A group of Chinese authors studying the Shang Ring, “a device that allows professionals to perform hundreds rather than tens of” circumcisions in a day, as had to retract the paper after editors apparently figured out they had changed some dates in the paper so it wouldn’t look as though they were trying to publish it twice. Or maybe they just changed the dates for some other reason, while publishing it twice anyway — it’s not clear.
Here’s the Journal of Urology notice for “A Randomized Clinical Study of Circumcision with a Ring Device Versus Conventional Circumcision,” by Cheng Yuea and colleagues from the Medical College of Ningbo University, the Traditional Chinese Medicine Hospital, and Taizhou First People’s Hospital:
It has come to the attention of the editors that the data in this article were 1) published previously in the Chinese Journal of Urology (32: 333–335, 2011), which the authors failed to acknowledge, and 2) that the data had been manipulated relative to changing the dates of the current study. When the authors were asked to address the fact that the material submitted to The Journal of Urology had been previously published, despite their signatures on the form indicating that this material was original and not previously published elsewhere, and the discrepancy with regard to the dates of the study, their response did not reconcile the omission and inconsistencies that were raised, therefore questioning the validity of the current study. Therefore, the editors of The Journal of Urology wish to retract this article.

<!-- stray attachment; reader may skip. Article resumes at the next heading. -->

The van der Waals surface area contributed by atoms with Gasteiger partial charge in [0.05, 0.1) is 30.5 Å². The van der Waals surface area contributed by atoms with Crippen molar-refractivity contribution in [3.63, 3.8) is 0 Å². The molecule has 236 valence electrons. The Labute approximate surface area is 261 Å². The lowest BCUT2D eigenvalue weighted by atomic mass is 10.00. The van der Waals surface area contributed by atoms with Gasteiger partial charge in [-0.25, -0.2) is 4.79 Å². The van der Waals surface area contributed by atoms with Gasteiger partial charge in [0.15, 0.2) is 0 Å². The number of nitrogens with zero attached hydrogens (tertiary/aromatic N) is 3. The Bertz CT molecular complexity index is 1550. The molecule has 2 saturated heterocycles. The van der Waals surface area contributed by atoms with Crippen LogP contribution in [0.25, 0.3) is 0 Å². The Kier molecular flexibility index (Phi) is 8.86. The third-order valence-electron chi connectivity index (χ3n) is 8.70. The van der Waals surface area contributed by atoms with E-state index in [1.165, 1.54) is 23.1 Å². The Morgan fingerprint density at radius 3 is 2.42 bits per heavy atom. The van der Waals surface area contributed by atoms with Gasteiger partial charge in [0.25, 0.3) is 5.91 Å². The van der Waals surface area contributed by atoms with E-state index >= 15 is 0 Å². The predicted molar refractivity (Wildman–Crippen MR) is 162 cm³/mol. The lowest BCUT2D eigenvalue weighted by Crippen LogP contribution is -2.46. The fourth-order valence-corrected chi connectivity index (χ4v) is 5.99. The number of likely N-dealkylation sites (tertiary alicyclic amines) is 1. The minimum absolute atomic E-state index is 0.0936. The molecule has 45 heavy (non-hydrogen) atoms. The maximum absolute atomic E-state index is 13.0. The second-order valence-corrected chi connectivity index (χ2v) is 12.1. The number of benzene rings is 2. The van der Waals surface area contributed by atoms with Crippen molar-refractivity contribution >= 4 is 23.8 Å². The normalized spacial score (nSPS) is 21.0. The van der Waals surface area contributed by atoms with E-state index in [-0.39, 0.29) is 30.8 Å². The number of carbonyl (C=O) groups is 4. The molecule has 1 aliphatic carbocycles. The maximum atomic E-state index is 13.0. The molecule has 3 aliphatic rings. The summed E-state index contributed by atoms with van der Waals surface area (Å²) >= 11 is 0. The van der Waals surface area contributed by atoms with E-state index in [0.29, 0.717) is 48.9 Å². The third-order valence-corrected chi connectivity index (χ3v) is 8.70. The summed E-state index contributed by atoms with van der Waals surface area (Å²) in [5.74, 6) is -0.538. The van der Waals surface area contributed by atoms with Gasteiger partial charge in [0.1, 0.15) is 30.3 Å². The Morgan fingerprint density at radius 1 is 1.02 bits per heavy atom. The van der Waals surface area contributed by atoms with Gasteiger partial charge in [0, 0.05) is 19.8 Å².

All of that suggests that this sentence from the original study is, well, a bit of a cock and bull story:
To our knowledge no such study has been done previously.
So what exactly is “circumcision with a ring device?” We’ll let bioethicist Stuart Rennie, of the University of North Carolina-Chapel Hill, handle this sensitive and delicate matter for us. From his blog:
The New York Times has an article about new methods to speed the process of circumcision, complete with pictures of what to the untrained eye look (predictably?) like cock rings of a fairly utilitarian sort. The most promising of these devices seems to be the PrePex, which basically involves putting a ring around your Johnson, and cutting off blood circulation to the foreskin, until the latter comes off ‘like a fingernail’ as one proponent so sensitively put it. Apparently the clinical trials on male circumcision and HIV gave birth to a growing industry in foreskin removing clamps, from China’s somewhat sinister sounding Shang Ring to the exoticism of the Turkish Ali’s Klamp, to the device that terrorized many a South African penis a few short years ago, the infamous Malaysian Tara KLamp. That is the new story: which plastic gadget most cost-effectively whips off the African foreskin?
Leaving aside the notion of cock rings of a fairly non-utilitarian sort, we think you have the picture now.
We’ve asked the corresponding author for more details about how this happened, and will update with anything we learn.